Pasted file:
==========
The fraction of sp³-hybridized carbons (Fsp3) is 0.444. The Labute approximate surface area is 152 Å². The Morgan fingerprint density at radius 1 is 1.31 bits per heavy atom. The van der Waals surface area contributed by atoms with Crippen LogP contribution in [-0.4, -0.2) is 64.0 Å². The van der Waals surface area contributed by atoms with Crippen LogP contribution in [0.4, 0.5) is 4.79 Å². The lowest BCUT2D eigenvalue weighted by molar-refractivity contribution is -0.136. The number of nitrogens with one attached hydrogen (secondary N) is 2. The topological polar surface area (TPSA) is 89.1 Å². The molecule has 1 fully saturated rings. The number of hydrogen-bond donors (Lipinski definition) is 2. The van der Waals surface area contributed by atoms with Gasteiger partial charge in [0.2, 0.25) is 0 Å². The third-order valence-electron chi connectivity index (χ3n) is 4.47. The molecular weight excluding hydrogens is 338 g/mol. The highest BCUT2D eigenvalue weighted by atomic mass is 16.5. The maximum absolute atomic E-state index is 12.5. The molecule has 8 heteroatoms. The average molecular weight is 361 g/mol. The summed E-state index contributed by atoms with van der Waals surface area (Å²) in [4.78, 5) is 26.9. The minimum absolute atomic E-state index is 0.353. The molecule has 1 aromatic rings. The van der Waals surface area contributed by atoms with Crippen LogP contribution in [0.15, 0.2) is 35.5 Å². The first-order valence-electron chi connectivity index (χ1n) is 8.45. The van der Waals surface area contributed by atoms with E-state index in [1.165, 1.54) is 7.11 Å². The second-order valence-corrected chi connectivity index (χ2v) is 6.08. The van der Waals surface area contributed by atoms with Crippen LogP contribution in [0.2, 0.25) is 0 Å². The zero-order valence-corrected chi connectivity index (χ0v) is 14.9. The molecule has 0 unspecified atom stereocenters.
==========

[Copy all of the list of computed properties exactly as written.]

The fraction of sp³-hybridized carbons (Fsp3) is 0.444. The Labute approximate surface area is 152 Å². The Morgan fingerprint density at radius 1 is 1.31 bits per heavy atom. The van der Waals surface area contributed by atoms with Crippen LogP contribution in [-0.4, -0.2) is 64.0 Å². The van der Waals surface area contributed by atoms with Crippen LogP contribution in [0.4, 0.5) is 4.79 Å². The lowest BCUT2D eigenvalue weighted by molar-refractivity contribution is -0.136. The number of nitrogens with one attached hydrogen (secondary N) is 2. The topological polar surface area (TPSA) is 89.1 Å². The molecule has 1 fully saturated rings. The number of hydrogen-bond donors (Lipinski definition) is 2. The van der Waals surface area contributed by atoms with Gasteiger partial charge in [0.2, 0.25) is 0 Å². The third-order valence-electron chi connectivity index (χ3n) is 4.47. The molecular weight excluding hydrogens is 338 g/mol. The highest BCUT2D eigenvalue weighted by atomic mass is 16.5. The maximum absolute atomic E-state index is 12.5. The molecule has 8 heteroatoms. The average molecular weight is 361 g/mol. The summed E-state index contributed by atoms with van der Waals surface area (Å²) in [4.78, 5) is 26.9. The minimum absolute atomic E-state index is 0.353. The molecule has 1 aromatic rings. The van der Waals surface area contributed by atoms with Crippen LogP contribution in [0.15, 0.2) is 35.5 Å². The first-order valence-electron chi connectivity index (χ1n) is 8.45. The van der Waals surface area contributed by atoms with E-state index in [1.165, 1.54) is 7.11 Å². The second-order valence-corrected chi connectivity index (χ2v) is 6.08. The van der Waals surface area contributed by atoms with Crippen LogP contribution in [0.2, 0.25) is 0 Å². The zero-order valence-corrected chi connectivity index (χ0v) is 14.9. The molecule has 0 unspecified atom stereocenters.